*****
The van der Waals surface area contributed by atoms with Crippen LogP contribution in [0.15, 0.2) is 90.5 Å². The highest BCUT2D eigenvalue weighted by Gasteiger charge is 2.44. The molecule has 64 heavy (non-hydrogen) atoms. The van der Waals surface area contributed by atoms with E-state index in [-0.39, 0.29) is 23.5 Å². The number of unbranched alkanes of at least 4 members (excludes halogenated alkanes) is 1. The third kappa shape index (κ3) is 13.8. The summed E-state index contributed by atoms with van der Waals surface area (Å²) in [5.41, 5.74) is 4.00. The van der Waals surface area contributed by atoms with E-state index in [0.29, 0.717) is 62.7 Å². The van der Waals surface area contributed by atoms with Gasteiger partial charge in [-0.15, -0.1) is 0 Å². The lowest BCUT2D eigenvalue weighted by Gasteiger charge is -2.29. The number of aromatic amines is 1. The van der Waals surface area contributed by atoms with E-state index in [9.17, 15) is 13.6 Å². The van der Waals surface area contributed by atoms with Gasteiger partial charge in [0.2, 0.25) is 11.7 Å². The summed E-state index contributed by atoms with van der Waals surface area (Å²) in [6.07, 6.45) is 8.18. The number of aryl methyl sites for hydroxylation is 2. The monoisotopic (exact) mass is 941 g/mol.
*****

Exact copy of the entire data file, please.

The van der Waals surface area contributed by atoms with Crippen LogP contribution in [0.15, 0.2) is 90.5 Å². The highest BCUT2D eigenvalue weighted by Gasteiger charge is 2.44. The molecule has 64 heavy (non-hydrogen) atoms. The van der Waals surface area contributed by atoms with E-state index in [-0.39, 0.29) is 23.5 Å². The number of unbranched alkanes of at least 4 members (excludes halogenated alkanes) is 1. The third kappa shape index (κ3) is 13.8. The summed E-state index contributed by atoms with van der Waals surface area (Å²) in [5.41, 5.74) is 4.00. The van der Waals surface area contributed by atoms with E-state index in [0.29, 0.717) is 62.7 Å². The van der Waals surface area contributed by atoms with Gasteiger partial charge in [-0.15, -0.1) is 0 Å². The lowest BCUT2D eigenvalue weighted by Gasteiger charge is -2.29. The number of aromatic amines is 1. The van der Waals surface area contributed by atoms with E-state index in [9.17, 15) is 13.6 Å². The van der Waals surface area contributed by atoms with Gasteiger partial charge in [0.2, 0.25) is 11.7 Å². The summed E-state index contributed by atoms with van der Waals surface area (Å²) in [6.07, 6.45) is 8.18. The number of aryl methyl sites for hydroxylation is 2. The monoisotopic (exact) mass is 941 g/mol.